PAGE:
Noon: Lunchtime. Five men, ranging in age from 56 to 89, sit around one of the lunch tables and dig into today’s offerings: chicken divan over pasta, seasoned peas, wheat roll and cherry cobbler.

“We’re a clique,” they tell a visitor.

The men are veterans. One incurred a head injury in a motorcycle accident. Another has gone blind. Strokes weakened another. The center is their lifeline, they said.

Jim McGinnis said: “I was a loner. Coming here changed my attitude. There’s no better staff than here. When I first came, I couldn’t move without someone touching my shoulder and asking me if I need help.”

The men said they never thought about growing older in their stronger, younger days. They were too busy. And they thought they’d just drop dead of heart attacks in their 50s and 60s.

If they weren’t here during the day, what would they do?

Watch TV or listen to the radio, they say.

1 p.m.: Caregivers gather for a support group.

“The caregiver groups are available to everyone whether or not they are a member here,” Pickens said. “And when caregivers come, they can bring their family members here during their support group.”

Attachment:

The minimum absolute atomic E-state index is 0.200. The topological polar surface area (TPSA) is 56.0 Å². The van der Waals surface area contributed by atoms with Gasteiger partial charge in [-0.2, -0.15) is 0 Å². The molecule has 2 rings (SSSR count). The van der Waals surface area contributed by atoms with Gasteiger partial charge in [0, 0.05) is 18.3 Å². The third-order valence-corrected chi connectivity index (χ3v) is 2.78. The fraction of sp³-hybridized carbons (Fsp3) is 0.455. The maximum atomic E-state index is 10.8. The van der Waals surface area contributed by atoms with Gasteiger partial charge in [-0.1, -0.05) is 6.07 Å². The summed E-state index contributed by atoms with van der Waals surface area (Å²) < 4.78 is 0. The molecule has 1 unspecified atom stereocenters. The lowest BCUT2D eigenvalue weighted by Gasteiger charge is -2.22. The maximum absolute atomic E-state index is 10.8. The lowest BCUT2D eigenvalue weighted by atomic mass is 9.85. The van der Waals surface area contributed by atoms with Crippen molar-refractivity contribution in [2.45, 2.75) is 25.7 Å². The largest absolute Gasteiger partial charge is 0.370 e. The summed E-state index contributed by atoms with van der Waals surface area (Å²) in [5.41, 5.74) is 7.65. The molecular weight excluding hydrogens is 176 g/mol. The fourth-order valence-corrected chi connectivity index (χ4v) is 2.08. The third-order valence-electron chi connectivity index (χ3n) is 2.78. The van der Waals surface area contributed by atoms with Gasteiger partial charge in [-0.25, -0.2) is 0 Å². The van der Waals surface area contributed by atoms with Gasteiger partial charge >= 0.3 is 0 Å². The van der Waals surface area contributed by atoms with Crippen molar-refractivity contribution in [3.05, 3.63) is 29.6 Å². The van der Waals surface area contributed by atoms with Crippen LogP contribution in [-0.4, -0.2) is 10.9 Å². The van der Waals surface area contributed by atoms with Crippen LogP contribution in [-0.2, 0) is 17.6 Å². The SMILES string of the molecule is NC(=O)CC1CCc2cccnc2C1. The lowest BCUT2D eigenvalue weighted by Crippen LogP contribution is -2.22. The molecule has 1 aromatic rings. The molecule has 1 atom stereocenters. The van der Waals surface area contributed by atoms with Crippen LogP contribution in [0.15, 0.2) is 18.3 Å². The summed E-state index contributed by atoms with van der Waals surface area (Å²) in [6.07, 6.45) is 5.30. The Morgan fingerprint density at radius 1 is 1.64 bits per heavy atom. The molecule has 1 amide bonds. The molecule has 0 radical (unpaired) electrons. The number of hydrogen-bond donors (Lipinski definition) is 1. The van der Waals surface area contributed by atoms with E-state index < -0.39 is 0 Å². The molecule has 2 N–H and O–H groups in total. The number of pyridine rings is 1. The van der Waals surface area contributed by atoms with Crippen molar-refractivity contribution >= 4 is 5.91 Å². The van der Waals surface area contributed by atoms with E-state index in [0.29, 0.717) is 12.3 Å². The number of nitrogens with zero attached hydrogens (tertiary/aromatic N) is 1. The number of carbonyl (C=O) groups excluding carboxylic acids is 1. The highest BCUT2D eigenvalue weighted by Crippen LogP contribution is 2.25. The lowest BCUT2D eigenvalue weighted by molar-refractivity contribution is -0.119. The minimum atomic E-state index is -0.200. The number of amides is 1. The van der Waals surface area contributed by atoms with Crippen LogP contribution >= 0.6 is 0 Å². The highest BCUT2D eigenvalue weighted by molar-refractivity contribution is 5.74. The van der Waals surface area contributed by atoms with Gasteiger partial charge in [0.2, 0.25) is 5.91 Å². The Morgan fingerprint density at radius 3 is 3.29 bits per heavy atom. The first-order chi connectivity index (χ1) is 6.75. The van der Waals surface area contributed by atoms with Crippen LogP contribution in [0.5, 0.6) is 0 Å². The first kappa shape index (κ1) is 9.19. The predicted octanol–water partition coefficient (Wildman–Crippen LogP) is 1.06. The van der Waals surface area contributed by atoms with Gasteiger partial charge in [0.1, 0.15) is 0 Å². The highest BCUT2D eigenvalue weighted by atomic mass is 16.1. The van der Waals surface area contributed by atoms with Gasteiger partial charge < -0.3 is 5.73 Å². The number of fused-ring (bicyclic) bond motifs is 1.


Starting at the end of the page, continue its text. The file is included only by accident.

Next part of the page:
On a different Monday, the center offers a male-only caregiver group for the increasing number of men in our culture taking care of spouses and aging parents.

In today’s group, six women and two men settle into chairs rounded into a welcoming circle. Their loved ones are being cared for in the main room. For 90 minutes, these caregivers can exhale.

They have exhausted eyes. Allan Cory, who has been an adult day health staffer for 27 years, begins by reading the caregivers’ bill of rights.

“It’s all right to be angry,” Cory reads. A woman pipes up: “Or yell in the garage!”

These caregivers talk about spouses who have forgotten their names, don’t recognize their children. The ability to run errands and travel with ease? Gone. Their loved ones have wandered off at Costco, in airports. It’s a nightmare.

They understand that as caregivers they are at risk for sickness and even premature death, due to stress. They are out of sync with a society that idolizes the young and the able.

Time moves differently for your loved ones, Cory reminds them. “Minutes could be hours. Hours could be days. Days could be months.”

2:15 to 3: The STA vans return. The clients are tired and anxious for home. The day at the center has provided both the clients, and their caregivers waiting at home, a break from a world where the minutes, hours and days sometimes seem to stretch into eternity.